Take A Shower — Save Some Water
Water is the most abundant resource in the world, but it is also one of the biggest problems. Water makes up 71% of the Earth’s surface, but only 64% of the global population has direct access to clean water. As many as 8 million people die every year from the consequences of water-related diseases.
Ironically, while so many people “die of thirst,” our planet is getting more wet each year. Global warming is causing an increased meltdown of the polar ice cap — as the sun shines, the ice area reflecting the sunlight decreases, which in turn warms up the atmosphere even more, accelerating the ice melting process…
Additionally, a lot of the precious “blue gold” is wasted in our household. The average American consumes about 33,000 gallons per year, and the vast majority of it is literally wasted in the toilet, and in the shower. Old showers pushed out about 5 gallons per minute, modern ones release about 2.5 gallons per minute. Knowing that the average American takes about 8 minutes per shower, this equals to about 20 gallons of water each time.
Today, there is an innovative startup focused on increasing shower efficiency. With it, the consumption per shower comes out to just 6 gallons. Nebia, a San Francisco based company, is designing modern and efficient showers that are 70% more water efficient than traditional showers.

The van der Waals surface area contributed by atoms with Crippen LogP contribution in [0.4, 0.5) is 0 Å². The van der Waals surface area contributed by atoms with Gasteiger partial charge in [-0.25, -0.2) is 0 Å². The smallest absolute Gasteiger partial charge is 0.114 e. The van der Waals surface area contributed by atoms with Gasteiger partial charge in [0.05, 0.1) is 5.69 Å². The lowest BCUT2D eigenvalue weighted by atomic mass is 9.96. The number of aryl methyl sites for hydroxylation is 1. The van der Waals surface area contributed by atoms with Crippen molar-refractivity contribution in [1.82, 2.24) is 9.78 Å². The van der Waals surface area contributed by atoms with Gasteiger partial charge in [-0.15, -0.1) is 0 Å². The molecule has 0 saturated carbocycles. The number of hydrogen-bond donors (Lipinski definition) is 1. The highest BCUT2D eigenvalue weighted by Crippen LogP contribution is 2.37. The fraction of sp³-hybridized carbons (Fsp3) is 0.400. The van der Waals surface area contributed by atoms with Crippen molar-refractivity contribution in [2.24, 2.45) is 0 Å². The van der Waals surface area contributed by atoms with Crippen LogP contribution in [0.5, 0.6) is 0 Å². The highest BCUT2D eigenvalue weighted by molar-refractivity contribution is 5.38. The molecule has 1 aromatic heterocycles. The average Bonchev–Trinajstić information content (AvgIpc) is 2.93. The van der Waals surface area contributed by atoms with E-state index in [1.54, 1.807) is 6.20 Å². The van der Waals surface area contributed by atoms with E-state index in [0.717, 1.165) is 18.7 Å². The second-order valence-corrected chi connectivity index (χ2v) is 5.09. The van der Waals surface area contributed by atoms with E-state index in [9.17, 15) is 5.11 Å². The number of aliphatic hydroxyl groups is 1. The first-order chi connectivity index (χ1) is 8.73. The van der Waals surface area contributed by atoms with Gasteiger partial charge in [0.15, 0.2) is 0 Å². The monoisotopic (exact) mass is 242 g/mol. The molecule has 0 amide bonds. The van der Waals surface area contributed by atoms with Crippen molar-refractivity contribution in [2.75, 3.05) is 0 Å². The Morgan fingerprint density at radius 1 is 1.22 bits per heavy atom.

The technology used by Nebia has previously been applied only in rocket engines and medical devices, and it works like this: water is separated into millions of tiny drops, essentially creating a vapor spray that’s coming out of the shower head.
About a year ago, Nebia moved to San Francisco and got a first pilot at Equinox gyms. The success there led to a pilot at Google, which led to a pilot at Apple and then one at Stanford. Meanwhile, the company received attention from investors and was able to receive seed funding from Tim Cook, Eric Schmidt, and Y Combinator. Nebia is now doing a Kickstarter fundraising and has collected over $1.2M in just a short period of time — well above its $100K fundraising goal. With almost a month to go, we can expect the final raise on Kickstarter to be much higher. (Disclosure: GSV owns shares in Apple, Google).
Nebia plans to sell its smart shower in May 2016 for $400 a piece. While this is way too expensive for it to be a game changer on global scale, it is a first step in the right direction. If Nebia reaches scale by selling to the upper class, it will be able to achieve lower costs and will get to better pricing down the road. The iPhone and Tesla car are good analogies, as both started selling to high-end customers and were expensive at first, but then they became cheaper due to massive scale and due to improving technology, and they became cheaper and more attractive to the broader population. (Disclosure: GSV owns shares in Tesla)
As published in this week’s A 2 Apple: http://bit.ly/1JljoRo